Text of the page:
PUBLISHED MAY 2016
by Jenny Bullough, Senior Digital Content Strategist, Cineplex Entertainment
Conventional wisdom has long held that your metadata—the information about your book—should be finalized as soon as possible in a book’s production cycle, sent to metadata recipients, and updated only if absolutely necessary. While it’s true that your critical points of metadata will be set early on, to maximize the potential for discovery, each book’s metadata should be considered fluid, not fixed. In the current online retail environment, make your metadata responsive to changes in the marketplace, with the goal of improving your book’s discoverability throughout its life. Here’s how.
The description, or “cover copy” field, has great potential for updating due to its flexibility. Once the cover copy has been crafted to be at its most compelling, most don’t see the need to change it. But there are a number of occasions when it’s a good practice to update the description, even if it means it doesn’t match what’s on the printed cover anymore. If the book receives particularly notable reviews, you may want to quote that in the description rather than—or in addition to—the reviews field. If a sequel or second book in a series is planned or published, definitely point readers to other books in the series using the description field as well as the series field. If an e-book edition was updated with new information, absolutely call that out in the description field to alert readers to the update.
A meme created by Subject Codes Committee Chair, Connie Harbison. Bet you never thought you’d see a BISAC meme!
The Book Industry Study Group has a standing committee on BISAC subject codes to consider new codes and reexamine current codes, and to publish an annual update to the universally agreed standard subjects for book metadata. This makes for a convenient reminder for publishers to look through the BISACs for their current on-sale catalog, and determine whether to add to or update the codes. This is especially critical when codes are deprecated by the BISG committee; any titles with deprecated codes should be reexamined, and newer codes applied. It’s also a good time to consider adding codes to your titles, depending on what new subjects may have become popular. For example, the BISG added a code for “coloring books” in the most recent edition, and added “young adult” to differentiate from “juvenile” titles in part due to the genre’s recent growth. (See Top 10 Things You Should Know About the 2015 Edition of BISAC)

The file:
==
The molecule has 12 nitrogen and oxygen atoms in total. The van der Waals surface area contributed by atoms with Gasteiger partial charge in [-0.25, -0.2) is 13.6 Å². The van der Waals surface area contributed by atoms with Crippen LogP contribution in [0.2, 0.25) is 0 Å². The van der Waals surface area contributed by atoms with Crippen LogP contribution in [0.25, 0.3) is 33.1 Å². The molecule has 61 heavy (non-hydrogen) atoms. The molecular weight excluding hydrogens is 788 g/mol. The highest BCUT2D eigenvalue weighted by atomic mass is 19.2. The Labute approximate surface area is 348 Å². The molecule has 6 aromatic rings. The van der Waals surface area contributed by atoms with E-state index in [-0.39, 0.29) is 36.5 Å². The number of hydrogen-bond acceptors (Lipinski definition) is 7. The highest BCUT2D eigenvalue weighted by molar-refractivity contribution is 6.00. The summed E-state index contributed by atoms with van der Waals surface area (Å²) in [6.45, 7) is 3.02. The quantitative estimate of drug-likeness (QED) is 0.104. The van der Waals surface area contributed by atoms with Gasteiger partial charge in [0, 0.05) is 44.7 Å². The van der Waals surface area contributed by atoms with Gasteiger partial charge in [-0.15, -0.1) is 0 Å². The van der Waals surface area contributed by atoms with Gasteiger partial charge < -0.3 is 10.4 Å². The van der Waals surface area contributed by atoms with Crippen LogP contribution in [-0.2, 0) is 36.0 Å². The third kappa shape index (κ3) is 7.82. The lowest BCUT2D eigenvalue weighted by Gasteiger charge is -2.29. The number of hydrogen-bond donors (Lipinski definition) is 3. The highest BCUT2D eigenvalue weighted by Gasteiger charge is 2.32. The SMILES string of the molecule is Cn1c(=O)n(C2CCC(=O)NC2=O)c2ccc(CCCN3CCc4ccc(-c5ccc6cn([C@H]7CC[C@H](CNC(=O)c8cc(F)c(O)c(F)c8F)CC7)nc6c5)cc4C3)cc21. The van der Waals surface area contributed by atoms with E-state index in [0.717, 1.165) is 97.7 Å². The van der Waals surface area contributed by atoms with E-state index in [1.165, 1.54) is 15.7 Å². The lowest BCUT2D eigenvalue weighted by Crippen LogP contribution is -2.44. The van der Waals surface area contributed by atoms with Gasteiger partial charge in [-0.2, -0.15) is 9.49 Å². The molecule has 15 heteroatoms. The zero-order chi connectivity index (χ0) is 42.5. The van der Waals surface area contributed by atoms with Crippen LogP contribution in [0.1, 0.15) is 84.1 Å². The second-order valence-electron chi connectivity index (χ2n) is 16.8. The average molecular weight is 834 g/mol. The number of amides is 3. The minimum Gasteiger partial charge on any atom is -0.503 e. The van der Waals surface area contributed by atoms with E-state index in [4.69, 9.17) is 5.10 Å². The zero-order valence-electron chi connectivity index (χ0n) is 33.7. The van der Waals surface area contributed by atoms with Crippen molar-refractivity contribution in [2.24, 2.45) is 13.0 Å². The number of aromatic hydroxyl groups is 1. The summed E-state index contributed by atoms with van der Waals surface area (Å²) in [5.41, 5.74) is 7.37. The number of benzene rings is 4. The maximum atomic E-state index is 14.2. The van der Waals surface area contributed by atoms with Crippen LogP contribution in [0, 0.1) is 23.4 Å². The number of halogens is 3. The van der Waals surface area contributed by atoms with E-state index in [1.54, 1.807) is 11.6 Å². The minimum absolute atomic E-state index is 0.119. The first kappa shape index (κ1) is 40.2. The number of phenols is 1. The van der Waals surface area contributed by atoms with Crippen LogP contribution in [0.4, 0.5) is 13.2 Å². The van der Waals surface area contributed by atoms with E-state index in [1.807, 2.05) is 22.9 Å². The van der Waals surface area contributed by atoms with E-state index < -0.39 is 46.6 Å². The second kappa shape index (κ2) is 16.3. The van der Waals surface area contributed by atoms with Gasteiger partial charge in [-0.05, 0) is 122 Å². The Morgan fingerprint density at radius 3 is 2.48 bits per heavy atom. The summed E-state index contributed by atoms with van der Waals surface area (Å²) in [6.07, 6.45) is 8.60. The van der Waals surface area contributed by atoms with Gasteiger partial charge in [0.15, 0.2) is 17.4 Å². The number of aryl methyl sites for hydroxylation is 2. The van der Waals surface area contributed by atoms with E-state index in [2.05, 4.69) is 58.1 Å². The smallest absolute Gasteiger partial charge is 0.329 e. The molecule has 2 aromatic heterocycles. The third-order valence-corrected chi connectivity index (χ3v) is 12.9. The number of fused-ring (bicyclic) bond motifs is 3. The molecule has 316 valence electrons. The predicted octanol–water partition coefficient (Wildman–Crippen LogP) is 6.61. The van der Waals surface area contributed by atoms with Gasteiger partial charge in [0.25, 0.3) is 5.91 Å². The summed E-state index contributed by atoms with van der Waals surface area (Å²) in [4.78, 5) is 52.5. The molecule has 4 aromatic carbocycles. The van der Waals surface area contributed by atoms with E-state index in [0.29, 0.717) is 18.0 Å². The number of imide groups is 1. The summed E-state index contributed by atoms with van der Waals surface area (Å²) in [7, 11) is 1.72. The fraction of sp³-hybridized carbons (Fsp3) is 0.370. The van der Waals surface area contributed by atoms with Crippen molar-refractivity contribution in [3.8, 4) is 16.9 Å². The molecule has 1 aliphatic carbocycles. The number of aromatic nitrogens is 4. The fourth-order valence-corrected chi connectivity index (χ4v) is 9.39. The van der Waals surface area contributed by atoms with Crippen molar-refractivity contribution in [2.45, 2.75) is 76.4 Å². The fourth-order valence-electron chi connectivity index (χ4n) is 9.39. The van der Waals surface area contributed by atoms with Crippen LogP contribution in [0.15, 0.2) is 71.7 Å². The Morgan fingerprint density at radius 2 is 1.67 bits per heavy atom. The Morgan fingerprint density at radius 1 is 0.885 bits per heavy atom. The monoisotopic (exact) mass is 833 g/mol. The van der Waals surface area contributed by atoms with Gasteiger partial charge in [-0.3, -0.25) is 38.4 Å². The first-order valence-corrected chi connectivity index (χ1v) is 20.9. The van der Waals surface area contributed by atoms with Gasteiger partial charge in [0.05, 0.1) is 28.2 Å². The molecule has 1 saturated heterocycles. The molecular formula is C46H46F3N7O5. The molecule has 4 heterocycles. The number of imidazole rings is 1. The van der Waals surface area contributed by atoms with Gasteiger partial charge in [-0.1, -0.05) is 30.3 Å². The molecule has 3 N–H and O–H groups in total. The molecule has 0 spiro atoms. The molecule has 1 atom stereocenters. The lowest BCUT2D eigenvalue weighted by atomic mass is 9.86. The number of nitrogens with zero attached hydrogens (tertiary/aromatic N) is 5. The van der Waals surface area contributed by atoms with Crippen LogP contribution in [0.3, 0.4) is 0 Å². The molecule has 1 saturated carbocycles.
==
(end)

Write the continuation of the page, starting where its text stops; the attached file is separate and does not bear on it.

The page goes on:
The subtitle field isn’t as widely used as it could be, and its advantage is that on some sites, it’s highly visible and indexed for organic search along with the title. This makes it a good field to utilize for adding consumer-facing keywords. Don’t overstuff it, but if new trends in the market dictate that a topic or theme in your book is popular, add keywords via the subtitle (e.g., “includes a chapter on …”) If another edition is published, call this out to readers by adding “original edition.” If it’s a title that’s been newly digitized, add “the classic novel, now in e-book format.” This helps readers make a buying decision.
Keywords offer the opportunity to greatly enhance the discoverability of your title online. Keywords are not just the key words in your title, subtitle, and description, but the keywords field in your metadata or ONIX file. They’re used by just a few retailers and aggregators, but those that do accept them and utilize them in their search algorithms have large user and customer bases, which can be critical to your book’s success. As with the description, BISACs, and subtitle field, the keywords field can and should be updated with newly common or popular terms that accurately describe a theme or topic in your book.
Getting the Word Out
If you’re using a third-party service, share the update and request that the company send it out. If you’re not using a service, it’s possible to upload or amend metadata directly on some sites. However, it’s best to follow up with an email to any contact(s) you have wherever your metadata is being sent or updated since some data handlers and aggregators don’t automatically assume there will be an update for a title with an on-sale date in the past. Send the update everywhere your book is listed and/or sold, to ensure consistency, but keep your main focus on your consumer-facing sites where readers are most likely to be searching for the keywords or subjects you’ve added/updated. Some sites will publish the update immediately, but give it a few weeks to flow through everyone’s systems across various platforms.
Refreshing your metadata can be time-consuming, particularly if you have a large catalog. But making sure your metadata is always as current as possible is a worthwhile effort, as it can help readers find your titles. Remember, they can’t buy your book unless they can find it.
Jenny Bullough is a senior digital content strategist at Cineplex Entertainment in Toronto, Canada area. Previously, she was manager of digital assets at Harlequin Enterprises.